Sometimes you get lucky, and are just in the right place at the right time. That was yesterday when I stumbled upon a huge concentration of ducks on one of the local lakes (Vadnais Reservoir). I could hear a lot of commotion as I slowly came toward the lake shore out of the forest, and as I peeked around a big dead tree, here’s what I saw.
A mob of Ring-necked Ducks, mostly male, and a few scattered Mallards. Within a couple of minutes, they had all moved off into the center of the lake, allowing very little time to take photos.
Yeah, that makes it tough to get interesting photos. And this shot is WITH the telephoto.
So, I walked the edge of the lake looking for stragglers and found a few, but these Ring-necked Ducks were a skittish bunch, and took off long before they were in photo range. Some of the take-offs made interesting photos, though; notice how much the water splashes as they take off.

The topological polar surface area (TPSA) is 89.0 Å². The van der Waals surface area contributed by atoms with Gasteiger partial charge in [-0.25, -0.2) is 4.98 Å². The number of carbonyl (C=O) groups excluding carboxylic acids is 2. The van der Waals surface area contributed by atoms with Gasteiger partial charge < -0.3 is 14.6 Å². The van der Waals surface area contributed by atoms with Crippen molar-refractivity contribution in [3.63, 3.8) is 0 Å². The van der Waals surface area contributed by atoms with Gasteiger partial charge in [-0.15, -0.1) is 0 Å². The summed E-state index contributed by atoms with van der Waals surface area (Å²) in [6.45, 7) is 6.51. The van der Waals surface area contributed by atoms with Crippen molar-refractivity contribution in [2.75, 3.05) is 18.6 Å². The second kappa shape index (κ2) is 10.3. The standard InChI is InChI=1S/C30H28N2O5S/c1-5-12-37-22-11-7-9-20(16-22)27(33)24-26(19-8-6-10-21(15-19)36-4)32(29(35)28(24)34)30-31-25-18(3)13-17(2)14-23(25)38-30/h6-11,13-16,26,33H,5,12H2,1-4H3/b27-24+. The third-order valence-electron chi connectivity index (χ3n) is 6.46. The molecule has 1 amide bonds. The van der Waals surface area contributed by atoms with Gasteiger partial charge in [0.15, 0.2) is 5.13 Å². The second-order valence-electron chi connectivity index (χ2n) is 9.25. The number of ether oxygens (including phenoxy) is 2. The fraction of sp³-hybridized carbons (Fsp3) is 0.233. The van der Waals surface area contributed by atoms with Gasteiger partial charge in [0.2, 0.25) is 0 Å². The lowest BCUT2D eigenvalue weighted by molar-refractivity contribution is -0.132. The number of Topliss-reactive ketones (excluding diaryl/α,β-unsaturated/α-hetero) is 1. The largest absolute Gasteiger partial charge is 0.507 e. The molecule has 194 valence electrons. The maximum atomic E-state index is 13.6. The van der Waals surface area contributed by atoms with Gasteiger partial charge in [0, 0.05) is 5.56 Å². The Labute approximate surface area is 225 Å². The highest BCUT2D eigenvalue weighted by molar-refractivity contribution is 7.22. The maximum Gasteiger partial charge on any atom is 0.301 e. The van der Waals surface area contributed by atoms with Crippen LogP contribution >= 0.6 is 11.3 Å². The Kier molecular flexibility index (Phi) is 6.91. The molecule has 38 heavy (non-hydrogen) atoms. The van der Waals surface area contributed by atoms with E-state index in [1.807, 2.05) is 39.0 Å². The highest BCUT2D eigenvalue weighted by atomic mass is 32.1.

I think the photos above are of a male and female Ring-necked Duck, but seeing a pair was really the exception. There were very few females anywhere, so perhaps they migrate at a different time. Females are easily distinguished from the males as browner birds, with a white eye-ring and a grayer, rather than blue-gray bill.
The male is quite handsome with its black and white markings and golden eye, but really should be called the ring-billed duck instead of ring necked. The faint cinnamon strip at the base of the neck is barely visible, even in good light.
These ducks are no doubt flocking up for the big migration south for the winter. They breed from Alaska, across Canada, and in northern-most U.S. states, but leave in early fall for lakes in the southern U.S., Mexico, parts of Central America, and the Caribbean.
Ring-necked Ducks are diving ducks and catch aquatic insects, molluscs, and even small fish. They will also feast on submerged vegetation, but yesterday, they were just floating along, enjoying the last warm fall weather, and thinking about the big trip ahead.